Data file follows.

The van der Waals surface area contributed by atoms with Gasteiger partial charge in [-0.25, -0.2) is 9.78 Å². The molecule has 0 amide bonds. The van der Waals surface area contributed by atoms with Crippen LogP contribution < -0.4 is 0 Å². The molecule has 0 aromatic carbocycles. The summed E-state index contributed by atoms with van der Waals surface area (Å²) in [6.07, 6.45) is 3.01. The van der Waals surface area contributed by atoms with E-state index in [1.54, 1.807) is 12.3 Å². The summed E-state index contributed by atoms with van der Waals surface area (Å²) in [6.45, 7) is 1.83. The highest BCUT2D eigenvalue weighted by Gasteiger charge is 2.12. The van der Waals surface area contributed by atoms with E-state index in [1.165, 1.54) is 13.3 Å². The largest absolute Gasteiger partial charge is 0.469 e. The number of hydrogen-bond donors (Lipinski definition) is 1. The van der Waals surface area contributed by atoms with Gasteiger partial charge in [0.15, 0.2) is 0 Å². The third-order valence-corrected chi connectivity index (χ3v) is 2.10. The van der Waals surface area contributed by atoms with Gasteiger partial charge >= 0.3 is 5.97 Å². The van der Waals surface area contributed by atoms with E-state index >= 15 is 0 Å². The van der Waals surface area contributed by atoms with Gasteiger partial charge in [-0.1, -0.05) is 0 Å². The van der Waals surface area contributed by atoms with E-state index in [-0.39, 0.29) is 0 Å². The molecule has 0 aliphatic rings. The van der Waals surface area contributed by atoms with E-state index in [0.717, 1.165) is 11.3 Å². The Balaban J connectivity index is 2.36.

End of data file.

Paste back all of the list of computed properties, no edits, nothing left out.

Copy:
The van der Waals surface area contributed by atoms with Gasteiger partial charge in [-0.25, -0.2) is 9.78 Å². The molecule has 0 amide bonds. The van der Waals surface area contributed by atoms with Crippen LogP contribution < -0.4 is 0 Å². The molecule has 0 aromatic carbocycles. The summed E-state index contributed by atoms with van der Waals surface area (Å²) in [6.07, 6.45) is 3.01. The van der Waals surface area contributed by atoms with E-state index in [1.54, 1.807) is 12.3 Å². The summed E-state index contributed by atoms with van der Waals surface area (Å²) in [6.45, 7) is 1.83. The highest BCUT2D eigenvalue weighted by Gasteiger charge is 2.12. The van der Waals surface area contributed by atoms with E-state index in [1.165, 1.54) is 13.3 Å². The largest absolute Gasteiger partial charge is 0.469 e. The number of hydrogen-bond donors (Lipinski definition) is 1. The van der Waals surface area contributed by atoms with Gasteiger partial charge in [0.15, 0.2) is 0 Å². The third-order valence-corrected chi connectivity index (χ3v) is 2.10. The van der Waals surface area contributed by atoms with Gasteiger partial charge >= 0.3 is 5.97 Å². The van der Waals surface area contributed by atoms with E-state index >= 15 is 0 Å². The van der Waals surface area contributed by atoms with Gasteiger partial charge in [-0.1, -0.05) is 0 Å². The van der Waals surface area contributed by atoms with E-state index in [-0.39, 0.29) is 0 Å². The molecule has 0 aliphatic rings. The van der Waals surface area contributed by atoms with E-state index in [0.717, 1.165) is 11.3 Å². The Balaban J connectivity index is 2.36.